The rationale for treating all children and adolescents was largely programmatic – Dr Doherty noted that all but 17% would be already eligible under existing criteria. Treating all eliminates the need for CD4 count to start ART and avoids delays in settings without access to CD4 testing; should simplify paediatric treatment and help to facilitate the expansion of ART in this population (through task shifting and decentalisation which has been much more successful in adults); and is likely to improve retention in care compared with that pre-ART.

Community consultation

Various community groups – including the African Community Advisory Board (AFROCAB) and the International Community of Women living with HIV (ICW) – conducted a global consultation across 24 workshops in eight countries. Participants included: adolescents/young people, adults, parents/caregivers, people who use drugs, sex workers, men who have sex with men and transgender people (206 HIV positive people across the sub groups), and 74 health workers. The findings were presented to the guideline group.

The consultation revealed that starting treatment earlier was acceptable among the community. The importance of a collaborative decision driven by the patient’s readiness was stressed. As well as feeling ready, early initiation requires good treatment literacy information to ensure an informed decision. The participants noted that starting ART is easy but maintaining adherence is harder. Stigma and discrimination were highlighted as important concerns by all participants, which they saw as a barrier to treatment access and adherence.

Some countries are already treating all (or treating all in specific populations)

Dr Doherty briefly showed data from two national programmes: one that is treating all and the other treating all children and adolescents less than 15 years of age.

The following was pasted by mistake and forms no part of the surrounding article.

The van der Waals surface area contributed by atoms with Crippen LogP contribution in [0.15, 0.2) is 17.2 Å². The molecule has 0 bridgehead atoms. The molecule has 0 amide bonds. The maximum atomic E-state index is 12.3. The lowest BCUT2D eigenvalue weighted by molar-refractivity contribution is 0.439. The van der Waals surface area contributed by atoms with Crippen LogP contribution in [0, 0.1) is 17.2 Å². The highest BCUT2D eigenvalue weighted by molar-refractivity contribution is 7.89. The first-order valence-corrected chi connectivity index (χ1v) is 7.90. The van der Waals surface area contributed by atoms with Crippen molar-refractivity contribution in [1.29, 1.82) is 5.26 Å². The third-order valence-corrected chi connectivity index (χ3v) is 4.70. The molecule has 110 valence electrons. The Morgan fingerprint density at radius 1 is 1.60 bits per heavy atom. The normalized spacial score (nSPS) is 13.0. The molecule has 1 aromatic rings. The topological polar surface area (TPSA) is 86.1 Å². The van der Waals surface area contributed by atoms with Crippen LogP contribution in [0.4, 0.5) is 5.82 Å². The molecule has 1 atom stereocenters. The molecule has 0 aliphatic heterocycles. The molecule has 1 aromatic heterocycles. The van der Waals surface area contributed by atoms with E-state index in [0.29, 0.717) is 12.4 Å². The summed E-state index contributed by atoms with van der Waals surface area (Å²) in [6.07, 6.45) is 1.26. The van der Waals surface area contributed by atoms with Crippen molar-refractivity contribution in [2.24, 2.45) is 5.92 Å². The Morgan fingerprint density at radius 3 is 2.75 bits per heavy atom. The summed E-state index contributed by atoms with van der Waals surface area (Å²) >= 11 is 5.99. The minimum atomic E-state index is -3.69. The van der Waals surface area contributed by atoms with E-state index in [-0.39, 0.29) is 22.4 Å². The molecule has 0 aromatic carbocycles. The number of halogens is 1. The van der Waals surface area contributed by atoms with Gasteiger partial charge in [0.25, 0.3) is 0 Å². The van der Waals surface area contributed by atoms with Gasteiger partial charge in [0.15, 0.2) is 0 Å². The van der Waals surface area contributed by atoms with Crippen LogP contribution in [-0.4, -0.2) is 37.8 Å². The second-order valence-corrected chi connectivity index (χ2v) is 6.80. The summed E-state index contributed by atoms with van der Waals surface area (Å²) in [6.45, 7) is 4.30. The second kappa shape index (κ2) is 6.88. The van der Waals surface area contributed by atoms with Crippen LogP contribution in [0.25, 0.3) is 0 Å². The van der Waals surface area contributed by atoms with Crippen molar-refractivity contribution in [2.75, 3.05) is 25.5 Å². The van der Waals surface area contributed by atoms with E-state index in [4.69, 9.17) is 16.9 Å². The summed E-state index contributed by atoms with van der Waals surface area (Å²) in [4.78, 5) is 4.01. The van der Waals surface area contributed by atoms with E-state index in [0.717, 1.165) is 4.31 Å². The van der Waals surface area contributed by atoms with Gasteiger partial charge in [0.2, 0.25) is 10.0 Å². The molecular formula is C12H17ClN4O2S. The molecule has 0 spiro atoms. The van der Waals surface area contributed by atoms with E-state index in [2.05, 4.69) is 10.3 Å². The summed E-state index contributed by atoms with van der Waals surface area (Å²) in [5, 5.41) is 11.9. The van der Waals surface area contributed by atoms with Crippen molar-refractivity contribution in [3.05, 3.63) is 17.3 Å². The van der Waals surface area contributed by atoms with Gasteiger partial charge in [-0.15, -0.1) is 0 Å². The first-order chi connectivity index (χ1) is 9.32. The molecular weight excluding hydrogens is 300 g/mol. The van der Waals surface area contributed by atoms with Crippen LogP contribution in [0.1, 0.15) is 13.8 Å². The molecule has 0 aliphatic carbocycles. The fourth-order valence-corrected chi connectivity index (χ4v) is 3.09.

Brazil has been treating everyone with HIV since changing its national guidelines at the end of 2013. This has led to an increased median CD4 at initiation of 419 compared with 265 in 2009. The Brazilian national programme reported similar retention in care and viral load suppression at 12 months in people with higher and lower CD4 counts: 81% for CD4 > 500.

Uganda started to treat all children less than 15 years in 2014. This has led to an increase in the overall number of children receiving ART. Retention at 12 months is also similar in this programme and viral load suppression is 84%.

Comment

Considering that START was one of the main drivers of the WHO decision to change to ART for all, the step from publication to policy was pretty nimble.

Introducing DTG as an alternative to EFV 600 mg first-line (with some restrictions) will spur on research to fill the knowledge gaps that will better inform its use in low- and middle-income countries (particularly information about DTG in pregnant women and with concomitant tuberculosis treatment), and the development and manufacture of generic versions.

ViiV Healthcare (the originator manufacturer of DTG), Aurobindo Pharma, and CHAI recently announced that Aurobindo has submitted an Abbreviated New Drug Application (ANDA) for generic DTG 50 mg, to the FDA for tentative approval. [3] This product is expected to gain tentative approval in the first quarter of 2016.

Several generic manufacturers are working on FDCs of DTG/TDF/3TC. ViiV has also licensed DTG to the Medicines Patent Pool (MPP). [4]

Planned or ongoing studies to inform recommendations of new drugs and formulations are described in the 2015 Pipeline Report. [5]

References:

  1. Doherty M. New directions in the 2015 WHO Consolidated ARV Guidelines. World Health Organization. Testing, new directions in treatment and measuring impact: new WHO guidelines. IAS 2015. 19 July 2015. Vancouver, BC, Canada. Non-commercial satellite SUA06.
  2. Hirnschall G. WHO Global HIV Guidelines: How innovations in policy and implementation can pave the way to achieving 90-90-90. UN 90-90-90 Target workshop: lessons from the field.18 July 2015. Vancouver, BC, Canada.
    http://www.treatmentaspreventionworkshop.org
  3. CHAI. Press release. ViiV Healthcare and CHAI collaboration delivers second milestone with first filing with the FDA of generic dolutegravir by Aurobindo Pharma for the treatment of HIV. 26 May 2015.
    http://www.clintonhealthaccess.org/generic-dolutegravir/
  4. Medicines Patent Pool. Press release. Medicines Patent Pool, ViiV Healthcare sign licence for the most recent HIV medicine to have received regulatory approval. 1 April 2014.
    http://www.medicinespatentpool.org/medicines-patent-pool-viiv-healthcare-sign-licence-for-the-most-recent-hiv-medicine-to-have-received-regulatory-approval
  5. Clayden P. Fit for purpose: antiretroviral treatment optimisation. 2015 Pipeline Report. i-Base/TAG 2015.
    http://i-base.info/htb/28460